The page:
The gold-bearing deposits associated with the glacial Lake Souris sediments in McHenry County were "rediscovered" in 1931 when reports from Chicago claimed that gold nuggets had been taken from the crops of turkeys grown near Denbigh. As soon as this information became general knowledge, the "rush" was on. Individuals and organizations filed placer claims and took mining leases until every available piece of ground over a large area surrounding Denbigh and Towner was covered.
So where did the gold actually come from? The gold contained in the glacial Lake Souris gravel deposits was apparently derived from rocks of the Canadian Shield to the north. The glaciers that transported the gold to north-central North Dakota flowed over what are today the Gods Lake, Flin Flon, and Lac La Ronge mining districts of northern Manitoba and Saskatchewan. This part of the Canadian Shield is situated about 500 miles straight north of the Denbigh area and, based on our understanding of the flow directions of the glacial ice, it is in a likely position to serve as a source for the gold.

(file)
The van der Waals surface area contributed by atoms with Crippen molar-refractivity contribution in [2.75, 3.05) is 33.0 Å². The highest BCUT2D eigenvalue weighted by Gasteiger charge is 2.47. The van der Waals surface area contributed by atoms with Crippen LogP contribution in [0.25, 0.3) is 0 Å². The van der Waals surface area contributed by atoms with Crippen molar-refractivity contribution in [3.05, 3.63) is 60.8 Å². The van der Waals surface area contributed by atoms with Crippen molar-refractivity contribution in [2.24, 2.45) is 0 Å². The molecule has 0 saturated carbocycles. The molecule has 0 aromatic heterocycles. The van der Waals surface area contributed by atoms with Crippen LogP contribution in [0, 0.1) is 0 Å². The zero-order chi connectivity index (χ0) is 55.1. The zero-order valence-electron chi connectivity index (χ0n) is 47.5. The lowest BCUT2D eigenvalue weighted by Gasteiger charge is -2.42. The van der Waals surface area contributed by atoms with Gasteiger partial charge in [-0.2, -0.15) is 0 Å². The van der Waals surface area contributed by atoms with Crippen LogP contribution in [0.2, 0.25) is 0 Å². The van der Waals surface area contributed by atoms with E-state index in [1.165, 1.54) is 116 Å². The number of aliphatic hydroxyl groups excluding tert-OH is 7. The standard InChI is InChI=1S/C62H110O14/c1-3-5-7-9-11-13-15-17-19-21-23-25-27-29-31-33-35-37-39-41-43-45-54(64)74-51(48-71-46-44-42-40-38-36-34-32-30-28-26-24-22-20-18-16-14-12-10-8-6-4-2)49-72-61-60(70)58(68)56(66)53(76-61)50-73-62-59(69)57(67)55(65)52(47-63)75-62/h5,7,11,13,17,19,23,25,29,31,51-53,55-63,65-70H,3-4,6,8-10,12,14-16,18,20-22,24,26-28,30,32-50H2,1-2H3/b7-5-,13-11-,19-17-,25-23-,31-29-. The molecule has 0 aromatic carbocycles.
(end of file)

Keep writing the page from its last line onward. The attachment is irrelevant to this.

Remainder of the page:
After the glacial sediments were dropped by the melting glacial ice, they were washed by streams of meltwater, which helped to concentrate the gold by removing the lighter weight material. Finally, the gold-bearing sediments were deposited on the floor of glacial Lake Souris as undercurrent fans at the mouths of the Souris and other rivers.
No systematic method of prospecting or sampling was carried out in the Denbigh area in the 1930s, and rumors affirming and denying the existence of gold in commercial quantities were widespread. Many small plants, using a variety of methods of processing such as jigging, tabling, sluicing, cyanidation, and flotation were attempted. All operated unsuccessfully for short periods of time at various places throughout the area.